Allow me to make some comments. Progesterone cream (not the pill), is a thermogenic (fat-burning hormone). However, it can cause weight gain for several reasons. If used with a 2-3% strength it can attach to estrogen receptor sites and act like estrogen which is a lipogenic (fat-creating) hormone. One of the benefits of progesterone is that it does create some degree of insulin resistance. This prevents people from getting sleepy in the afternoon when insulin levels peak,and from getting sleepy while driving. However, if patients do not provide the correct fuel for the brain or have a condition called Type 3 diabetes (insulin resistance in the brain), progesterone can actually increase adrenaline which in turn can cause weight gain.

    Your trouble with insomnia certainly suggests excess adrenaline, and your avoiding carbs suggests low levels of glucose for the brain. Your aches and pains suggest the possibility of fibromyalgia (I am not diagnosing you), a condition caused by adrenaline and is very easy to eliminate. The persistent release of adrenaline causes glucose levels to rise and thus insulin levels. At the same time, the stress created by adrenaline leads to the release of cortisol, which also raises glucose levels and insulin contributing to weight gain.

    In the meantime, I would suggest you follow the meal plan available on my website (www.plattwellness.com) and use a 5% progesterone cream at least four times a day. If you are following the meal plan and progesterone seems to increase your adrenaline, please get in touch with me (760-836-3232).
    Let me know if I can help with your thyroid situation and please let me know how you are doing.

    Michael E. Platt, MD

    Michael E. Platt on
  • Hi Dr Platt, I started using prog. as soon as I went into menopause, I started with Ona’s 10%, 100mg morning and night, then gradually decreased it to 50mg morning and night, all that time I continued to gain weight and haven’t slept through the night for 25yrs, I have a very health diet no sugar, or white products, yet my insulin rose out of range. My doc said I was causing my own insulin res. with the prog. I have slowly decreased it over the last 6 months due to reading so much on the internet, “prog. causes weight gain”, “prog increases copper therefore estrogen”, I am so confused. Well things have gotten worse, more weight, and the sore back and hips in bed, which keeps me constantly waking, the neck and upper back pain, and I have also had trouble with thyroid. RAI 30 years ago, have decreased my SRT3 to 5mcg (T3 was very high), but I am still getting the surges your other reader commented on, but mine comes straight after I eat. My legs and arms go weak, fatigue is terrible, and my heart is pounding in my neck, it feels like I’m running, breathing through my mouth because I feel like I can’t get enough air. I read your posts 3 days ago, and immediately increased back up to 50mg straight before breakfast, it worked the first day, but not today, muscles are so tight after a little walk. I am also doing a mineral balancing program because I was prescribed too much zinc over a 10 year period, and am trying to increase my ceruoplasmin. Do you talk about diet in the book if I buy it because that’s the only thing I must be doing wrong? Also I don’t quite understand the adrenaline at night, isn’t that normal if nobody eats at night, and how does insulin fit in, if I’m eating alright? And also isn’t low prog a normal state in menopause, or does stress/trauma have an effect on adrenaline? Sorry for the long post.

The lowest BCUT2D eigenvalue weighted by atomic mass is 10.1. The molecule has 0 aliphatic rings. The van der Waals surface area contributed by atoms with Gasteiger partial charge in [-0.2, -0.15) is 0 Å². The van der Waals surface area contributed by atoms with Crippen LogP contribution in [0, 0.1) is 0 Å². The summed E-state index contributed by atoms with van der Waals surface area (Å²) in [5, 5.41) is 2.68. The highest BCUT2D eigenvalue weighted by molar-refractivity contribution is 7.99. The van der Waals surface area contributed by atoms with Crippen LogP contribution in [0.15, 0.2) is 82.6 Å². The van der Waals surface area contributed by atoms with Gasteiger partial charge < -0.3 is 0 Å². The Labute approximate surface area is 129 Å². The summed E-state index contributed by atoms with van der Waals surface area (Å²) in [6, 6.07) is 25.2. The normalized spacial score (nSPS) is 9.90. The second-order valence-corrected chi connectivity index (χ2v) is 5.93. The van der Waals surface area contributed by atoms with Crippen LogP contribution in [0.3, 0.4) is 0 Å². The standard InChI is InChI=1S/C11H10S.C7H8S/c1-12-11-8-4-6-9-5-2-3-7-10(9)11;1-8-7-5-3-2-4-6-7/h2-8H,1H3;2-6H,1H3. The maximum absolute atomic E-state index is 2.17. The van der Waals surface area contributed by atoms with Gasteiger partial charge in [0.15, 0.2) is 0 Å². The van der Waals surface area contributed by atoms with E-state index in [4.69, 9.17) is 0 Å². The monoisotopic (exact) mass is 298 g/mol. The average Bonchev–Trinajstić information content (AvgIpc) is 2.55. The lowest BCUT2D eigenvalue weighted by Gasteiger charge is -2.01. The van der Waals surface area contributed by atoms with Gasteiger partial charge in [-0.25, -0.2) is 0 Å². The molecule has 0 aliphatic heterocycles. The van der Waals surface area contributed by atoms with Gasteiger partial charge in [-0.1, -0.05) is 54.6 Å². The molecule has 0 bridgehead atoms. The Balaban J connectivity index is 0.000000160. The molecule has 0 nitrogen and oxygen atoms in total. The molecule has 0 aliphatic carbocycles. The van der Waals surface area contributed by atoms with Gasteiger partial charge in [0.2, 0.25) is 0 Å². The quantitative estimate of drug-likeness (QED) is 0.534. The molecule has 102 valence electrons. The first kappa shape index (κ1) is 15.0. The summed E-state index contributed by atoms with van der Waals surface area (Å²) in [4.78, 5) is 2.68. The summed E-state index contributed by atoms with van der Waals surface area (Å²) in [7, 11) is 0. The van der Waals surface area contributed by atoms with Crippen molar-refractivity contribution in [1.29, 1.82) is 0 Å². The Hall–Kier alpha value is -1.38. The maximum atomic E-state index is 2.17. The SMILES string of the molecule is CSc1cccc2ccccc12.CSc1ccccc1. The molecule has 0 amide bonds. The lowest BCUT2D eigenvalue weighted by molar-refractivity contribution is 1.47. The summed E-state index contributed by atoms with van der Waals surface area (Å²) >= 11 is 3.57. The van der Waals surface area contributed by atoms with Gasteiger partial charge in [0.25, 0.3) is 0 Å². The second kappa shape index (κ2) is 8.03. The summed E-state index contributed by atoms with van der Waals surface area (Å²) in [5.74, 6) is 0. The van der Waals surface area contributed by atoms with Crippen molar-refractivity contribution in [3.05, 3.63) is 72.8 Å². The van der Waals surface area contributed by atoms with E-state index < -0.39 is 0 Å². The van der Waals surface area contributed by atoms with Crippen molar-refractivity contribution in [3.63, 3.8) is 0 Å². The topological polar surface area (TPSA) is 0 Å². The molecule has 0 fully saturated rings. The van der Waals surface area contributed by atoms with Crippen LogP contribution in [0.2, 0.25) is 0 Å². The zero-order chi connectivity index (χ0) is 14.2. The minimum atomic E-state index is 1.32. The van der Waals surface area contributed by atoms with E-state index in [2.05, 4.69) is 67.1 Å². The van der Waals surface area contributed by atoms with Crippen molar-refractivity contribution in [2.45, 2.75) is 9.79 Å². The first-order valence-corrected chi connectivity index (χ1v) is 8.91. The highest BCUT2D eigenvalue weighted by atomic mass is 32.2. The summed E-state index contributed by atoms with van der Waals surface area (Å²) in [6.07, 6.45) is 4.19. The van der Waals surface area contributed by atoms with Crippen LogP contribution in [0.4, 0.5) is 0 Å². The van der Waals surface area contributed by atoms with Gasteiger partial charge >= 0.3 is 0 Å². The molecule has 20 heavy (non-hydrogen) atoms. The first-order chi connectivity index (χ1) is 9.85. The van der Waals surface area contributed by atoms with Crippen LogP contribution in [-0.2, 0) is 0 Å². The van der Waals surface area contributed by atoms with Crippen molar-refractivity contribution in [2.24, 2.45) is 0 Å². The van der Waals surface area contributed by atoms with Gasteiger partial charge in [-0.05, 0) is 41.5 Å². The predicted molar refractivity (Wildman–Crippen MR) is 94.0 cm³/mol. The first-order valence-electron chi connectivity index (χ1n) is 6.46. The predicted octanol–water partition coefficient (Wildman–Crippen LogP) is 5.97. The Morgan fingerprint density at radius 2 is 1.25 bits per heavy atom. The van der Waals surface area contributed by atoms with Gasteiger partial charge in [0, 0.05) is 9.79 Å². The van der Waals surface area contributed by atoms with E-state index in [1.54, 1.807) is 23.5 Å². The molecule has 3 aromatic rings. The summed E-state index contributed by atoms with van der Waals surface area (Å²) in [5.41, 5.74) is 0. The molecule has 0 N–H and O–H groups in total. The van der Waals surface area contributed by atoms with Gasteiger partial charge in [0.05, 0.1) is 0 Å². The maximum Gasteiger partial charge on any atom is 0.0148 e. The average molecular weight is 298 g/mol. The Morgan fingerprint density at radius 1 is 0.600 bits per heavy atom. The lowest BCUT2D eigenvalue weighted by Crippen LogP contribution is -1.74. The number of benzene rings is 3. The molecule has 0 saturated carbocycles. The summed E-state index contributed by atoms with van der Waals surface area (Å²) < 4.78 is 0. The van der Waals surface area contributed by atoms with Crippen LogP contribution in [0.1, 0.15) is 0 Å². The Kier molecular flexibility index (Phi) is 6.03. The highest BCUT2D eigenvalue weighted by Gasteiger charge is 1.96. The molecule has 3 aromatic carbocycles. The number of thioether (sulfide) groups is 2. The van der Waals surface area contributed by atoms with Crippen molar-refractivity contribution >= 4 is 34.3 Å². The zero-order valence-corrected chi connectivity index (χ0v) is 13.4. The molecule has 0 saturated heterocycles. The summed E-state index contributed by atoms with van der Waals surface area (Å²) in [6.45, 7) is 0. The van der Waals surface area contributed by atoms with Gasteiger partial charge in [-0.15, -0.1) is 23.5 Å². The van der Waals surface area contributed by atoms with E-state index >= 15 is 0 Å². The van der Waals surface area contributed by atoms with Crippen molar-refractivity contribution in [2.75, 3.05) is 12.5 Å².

Ali on
  • Hi, I am a 58 year old woman that is post menopausal. I have done a saliva test twice now. The first time was in 2016 which said I was estrogen dominant and the 2nd in 2020, which said my estrogen was so low not on the chart. My questions is if my estrogen is low, wouldn’t I need estrogen? I am confused about what bio-identical cream I should use, Progesterone or Estrogen? Thank you for your help.

    KIMBERLY A LAUER on
  • Hi, I am a 58 year old woman that is post menopausal. I have done a saliva test twice now. The first time was in 2016 which said I was estrogen dominant and the 2nd in 2020, which said my estrogen was so low not on the chart. My questions is if my estrogen is low, wouldn’t I need estrogen? I am confused about what bio-identical cream I should use, Progesterone or Estrogen? Thank you for your help.

    KIMBERLY A LAUER on
  • Mary – Reply to 2nd question: Progesterone is a thermogenic (fat-burning) hormone. It does not cause weight gain. Since it also blocks insulin, it should help with weight loss. Perhaps the weight gain was due to the decrease in thyroid? If you are having sleep issues, or neck tension, or cold hands or feet, then you are still producing too much adrenaline which is causing a weight increase.

    Michael E. Platt on